These tricks alone might not get you six Ironman championships but they will get you one step closer to racing like a pro. Here are six secret practices that Dave Scott has come to rely on for training and racing success.
1) An Adequate Warm-Up on Race Day
"You rarely do a workout with the vigor and intensity that you have when you start a race," says Dave Scott. Yet you give yourself time to warm up on training days. Whether you start a ride by catching up with your buddy, or you ease into your run with a slow jog, you're giving your body time to adjust.
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Without a proper warm-up, you end up producing higher levels of muscle acidity, your breathing rate elevates and that feeling of heaviness gets exacerbated quickly. Also, your blood wants to go directly to your core when you're cold, which results in poor circulation. Cold, heavy and out of breath is a rough way to start a race.
Be sure you warm up for 15 to 20 minutes, with seven to eight minutes spent in your aerobic zone. If you can't get in the water for a swim, go for a run or a ride—if you have access to your bike.
If you get in the water, don't just do freestyle; it's important to do backstroke in your warm-up—in both training and racing. Backstroke helps stretch out your rotator cuffs in all directions. Also do breast stroke with a wider kick, if you've run or ridden before your workout, to stretch out the muscles on your inner legs.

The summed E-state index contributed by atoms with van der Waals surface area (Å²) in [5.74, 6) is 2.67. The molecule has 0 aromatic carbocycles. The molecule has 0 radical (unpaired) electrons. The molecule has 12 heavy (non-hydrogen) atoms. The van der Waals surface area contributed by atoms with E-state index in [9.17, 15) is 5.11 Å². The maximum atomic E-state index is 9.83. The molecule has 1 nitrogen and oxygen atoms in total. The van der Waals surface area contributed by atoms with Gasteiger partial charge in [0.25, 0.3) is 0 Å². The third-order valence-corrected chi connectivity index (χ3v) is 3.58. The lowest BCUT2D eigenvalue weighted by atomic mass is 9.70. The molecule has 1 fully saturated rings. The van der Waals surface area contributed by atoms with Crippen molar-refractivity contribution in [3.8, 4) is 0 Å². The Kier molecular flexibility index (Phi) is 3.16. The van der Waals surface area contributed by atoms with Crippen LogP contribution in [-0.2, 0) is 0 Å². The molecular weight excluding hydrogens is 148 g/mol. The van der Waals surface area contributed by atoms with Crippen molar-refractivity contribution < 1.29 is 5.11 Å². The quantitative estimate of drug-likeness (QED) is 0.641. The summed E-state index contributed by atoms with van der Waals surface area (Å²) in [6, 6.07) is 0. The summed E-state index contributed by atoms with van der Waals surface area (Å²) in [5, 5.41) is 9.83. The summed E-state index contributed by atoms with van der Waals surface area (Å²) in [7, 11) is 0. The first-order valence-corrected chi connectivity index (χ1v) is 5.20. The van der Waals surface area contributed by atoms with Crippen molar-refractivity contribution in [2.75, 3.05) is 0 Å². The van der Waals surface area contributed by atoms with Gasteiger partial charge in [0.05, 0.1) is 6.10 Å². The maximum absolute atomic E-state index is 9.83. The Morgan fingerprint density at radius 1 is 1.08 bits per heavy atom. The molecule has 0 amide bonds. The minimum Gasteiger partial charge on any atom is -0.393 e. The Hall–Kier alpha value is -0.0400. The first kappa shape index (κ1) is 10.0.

2) Quick Leg Speed
If your arms go faster, your legs will go faster too. Set the tempo with your arms: Get your legs moving in a race, by shortening the swing in your arms.
Keep your elbow flexion a little tighter (don't open more than 90 degrees). Get your arms rocking faster, by stopping at 45 degrees as you swing back: It's a shorter, faster movement.
Also, when your foot makes contact with the ground, think about reducing the amount of time it spends there. Literally think or say words like "touch," "lift" or "quick" to help. Part of that floating feeling that comes with running is getting your feet off the ground quickly.
Triathletes tend to get increasingly tense as the race progresses. Your upper traps and scapula can get tight on the bike, especially if the course if technical. And "if they [the traps and scapular] get tight on the bike," Scott says, "they will likely stay up on the run."
Bring your shoulders down during the run. Scott recommends minimizing the shrugging motion by running like a waiter. "Imagine that you're carrying two small cocktail trays with your palms up," Scott says. Your shoulders will drop when your palms are up.